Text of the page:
If we rely on the Outer Space Treaty,6 we are to understand that the outer space is open to all mankind, and cannot be appropriated by claims of sovereignty of the nations. The Treaty also provides for the jurisdiction and the control of the space vehicle to be awarded to the registering state (Article VIII provisions). While we are to understand that the control extends to the personnel within the space vehicles, are the provisions enough to take into consideration the infringement matters too?

If we look at the example of the ISS, special attention must be given to the ESA, which has participation from about 10 states, and not all the 21 ESA member states. Where a dispute of patent infringement arises on the ESA module of the manned civil station, it is open for the aggrieved to bring action against the infringer in any of the participating member states of the ESA. This also gives way to instances of forum shopping, where the aggrieved will always look for the most favorable jurisdiction to put forth his claims.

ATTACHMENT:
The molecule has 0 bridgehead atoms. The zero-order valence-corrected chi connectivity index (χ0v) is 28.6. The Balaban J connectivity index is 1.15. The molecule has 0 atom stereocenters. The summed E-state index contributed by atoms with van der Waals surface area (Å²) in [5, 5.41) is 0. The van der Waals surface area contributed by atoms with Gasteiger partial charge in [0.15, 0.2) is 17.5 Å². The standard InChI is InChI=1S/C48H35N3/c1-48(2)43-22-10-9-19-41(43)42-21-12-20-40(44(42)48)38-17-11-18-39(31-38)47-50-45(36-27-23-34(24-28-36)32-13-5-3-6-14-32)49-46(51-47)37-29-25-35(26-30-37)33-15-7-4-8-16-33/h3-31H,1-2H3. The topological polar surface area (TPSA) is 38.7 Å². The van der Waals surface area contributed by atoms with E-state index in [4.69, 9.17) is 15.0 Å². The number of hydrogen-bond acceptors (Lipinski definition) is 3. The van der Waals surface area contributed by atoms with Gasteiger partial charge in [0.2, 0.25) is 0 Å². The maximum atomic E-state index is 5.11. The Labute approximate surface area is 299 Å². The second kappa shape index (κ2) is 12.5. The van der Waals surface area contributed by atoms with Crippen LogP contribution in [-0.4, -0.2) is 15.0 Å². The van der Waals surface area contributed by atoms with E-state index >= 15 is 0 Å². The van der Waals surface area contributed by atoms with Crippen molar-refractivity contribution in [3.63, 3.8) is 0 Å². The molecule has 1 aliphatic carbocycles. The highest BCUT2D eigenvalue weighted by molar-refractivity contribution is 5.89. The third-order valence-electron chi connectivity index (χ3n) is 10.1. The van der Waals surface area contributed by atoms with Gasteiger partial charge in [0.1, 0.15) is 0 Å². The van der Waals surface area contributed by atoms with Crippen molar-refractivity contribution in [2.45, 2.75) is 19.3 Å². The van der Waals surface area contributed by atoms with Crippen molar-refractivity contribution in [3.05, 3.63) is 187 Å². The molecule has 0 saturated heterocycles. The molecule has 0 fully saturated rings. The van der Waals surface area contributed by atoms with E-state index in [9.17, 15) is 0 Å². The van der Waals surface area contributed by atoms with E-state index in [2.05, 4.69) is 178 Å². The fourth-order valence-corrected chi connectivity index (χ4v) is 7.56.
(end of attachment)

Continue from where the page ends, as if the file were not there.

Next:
The United States was the first nation to explicitly extend the application of its patent laws into the outer space, through § 105 Inventions in Outer Space.7 Other follow the suit, with Germany first letting its patent laws be applicable by de facto provisions. While the Article 21 of the IGA gives a clear mandate to the state of registration of a space station flight element, to extend the scope of its ‘national’ patent law to the activities occurring in the particular element, we are yet to achieve uniformity in the applicable law.